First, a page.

Hackers have targeted poorly secured Elasticsearch databases and replaced 450 indexes with ransom notes asking for $620 to restore contents, amounting to a total demand of $279,000.
The threat actors set a seven-day deadline for the payments and threaten to double the demand after that. If another week passes without getting paid, they say the victim would lose the indexes.
Those who pay the amount are promised a download link to their database dump that will supposedly help restore the data structure to its original form quickly.
This campaign was discovered by threat analysts at Secureworks, who identified more than 450 individual requests for ransom payment.
According to Secureworks, the threat actors use an automated script to parse unprotected databases, wipe their data, and add the ransom, so there doesn’t appear to be any manual engagement in this operation.
This campaign is not new, and we have seen similar opportunistic attacks numerous times before, and against other database management systems, too.
Restoring the database contents by paying the hackers is an unlikely scenario, as the practical and financial challenge for the attacker to store the data of so many databases is unfeasible.
Instead, the threat actors simply delete the contents of the unprotected database and leave a ransom note, hoping that the victim will believe their claims. So far, one of the Bitcoin wallet addresses seen in the ransom notes has received one payment.
However, for the data owners, if they don’t take regular backups, losing everything from such a wipe is more than likely to lead to significant financial damages.
Some of these databases support online services, so there’s always the risk of business disruption that could cost a lot more than the small amount demanded by the crooks.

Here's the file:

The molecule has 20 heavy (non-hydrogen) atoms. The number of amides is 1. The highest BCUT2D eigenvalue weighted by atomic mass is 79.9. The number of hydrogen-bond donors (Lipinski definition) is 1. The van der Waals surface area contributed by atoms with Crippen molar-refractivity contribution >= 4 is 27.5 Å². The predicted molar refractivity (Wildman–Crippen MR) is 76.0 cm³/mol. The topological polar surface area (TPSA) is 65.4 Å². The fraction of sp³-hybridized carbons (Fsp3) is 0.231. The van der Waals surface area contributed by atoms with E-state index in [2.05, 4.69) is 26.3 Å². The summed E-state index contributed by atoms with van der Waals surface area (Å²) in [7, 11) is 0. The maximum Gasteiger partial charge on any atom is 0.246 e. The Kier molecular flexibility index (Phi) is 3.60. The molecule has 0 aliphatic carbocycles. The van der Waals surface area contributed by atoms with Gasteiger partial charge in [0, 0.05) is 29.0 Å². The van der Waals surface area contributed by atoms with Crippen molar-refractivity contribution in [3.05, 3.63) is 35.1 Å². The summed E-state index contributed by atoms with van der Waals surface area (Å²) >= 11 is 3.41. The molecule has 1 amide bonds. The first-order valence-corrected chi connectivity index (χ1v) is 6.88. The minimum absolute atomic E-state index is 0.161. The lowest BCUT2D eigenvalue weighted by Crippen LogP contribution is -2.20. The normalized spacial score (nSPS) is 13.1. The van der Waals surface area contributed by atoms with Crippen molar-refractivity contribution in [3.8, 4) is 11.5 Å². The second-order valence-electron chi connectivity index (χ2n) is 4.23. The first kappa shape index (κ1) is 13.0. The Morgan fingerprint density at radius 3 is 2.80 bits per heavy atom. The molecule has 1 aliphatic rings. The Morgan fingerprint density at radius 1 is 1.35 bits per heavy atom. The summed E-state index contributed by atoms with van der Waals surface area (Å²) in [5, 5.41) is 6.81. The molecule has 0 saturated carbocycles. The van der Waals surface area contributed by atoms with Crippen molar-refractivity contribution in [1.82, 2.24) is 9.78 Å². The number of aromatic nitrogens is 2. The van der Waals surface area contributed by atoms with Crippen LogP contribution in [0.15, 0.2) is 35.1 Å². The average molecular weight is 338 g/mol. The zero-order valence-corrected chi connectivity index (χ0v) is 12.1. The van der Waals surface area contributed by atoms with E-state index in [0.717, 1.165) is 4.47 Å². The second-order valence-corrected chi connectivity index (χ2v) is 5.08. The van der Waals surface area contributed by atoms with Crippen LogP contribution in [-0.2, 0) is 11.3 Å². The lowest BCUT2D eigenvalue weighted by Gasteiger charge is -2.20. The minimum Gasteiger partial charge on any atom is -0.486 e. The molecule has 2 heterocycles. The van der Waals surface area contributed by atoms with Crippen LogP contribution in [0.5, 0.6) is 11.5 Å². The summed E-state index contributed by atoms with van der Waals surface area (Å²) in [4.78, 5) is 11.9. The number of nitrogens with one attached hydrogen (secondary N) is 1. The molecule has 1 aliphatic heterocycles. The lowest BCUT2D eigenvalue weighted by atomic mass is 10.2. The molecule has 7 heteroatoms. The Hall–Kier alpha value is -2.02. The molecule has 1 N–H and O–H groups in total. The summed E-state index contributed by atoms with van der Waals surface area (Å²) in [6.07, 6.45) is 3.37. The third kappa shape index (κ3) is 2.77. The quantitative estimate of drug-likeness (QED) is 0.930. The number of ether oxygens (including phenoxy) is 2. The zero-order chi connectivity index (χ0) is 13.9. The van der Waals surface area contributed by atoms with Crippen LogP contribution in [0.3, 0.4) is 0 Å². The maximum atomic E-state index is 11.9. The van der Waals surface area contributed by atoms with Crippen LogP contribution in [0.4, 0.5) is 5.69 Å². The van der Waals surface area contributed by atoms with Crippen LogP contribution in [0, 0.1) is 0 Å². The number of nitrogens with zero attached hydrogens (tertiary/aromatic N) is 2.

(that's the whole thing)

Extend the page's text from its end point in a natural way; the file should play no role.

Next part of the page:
Also, organizations should never exclude the possibility that the intruders steal the data to monetize it in various ways.
Unfortunately, for as long as databases are exposed on the public face of the internet without securing them properly, these opportunistic attacks will continue to target them.
A recent report by Group-IB shows that over 100,000 Elasticsearch instances were found exposed on the web in 2021, accounting for about 30% of a total of 308,000 exposed databases in 2021.
According to the same report, it takes database admins an average of 170 days to realize they have made a configuration mistake, leaving plenty of time for malicious actors to perform attacks.
As Secureworks underlines, no database should be public-facing unless it’s essential for their role. Moreover, if remote access is required, admins should set up multi-factor authentication for authorized users and restrict access to relevant individuals only.
Organizations that outsource these services to cloud providers should ensure that the vendor’s security policies are compatible with their standards and that all data is adequately protected.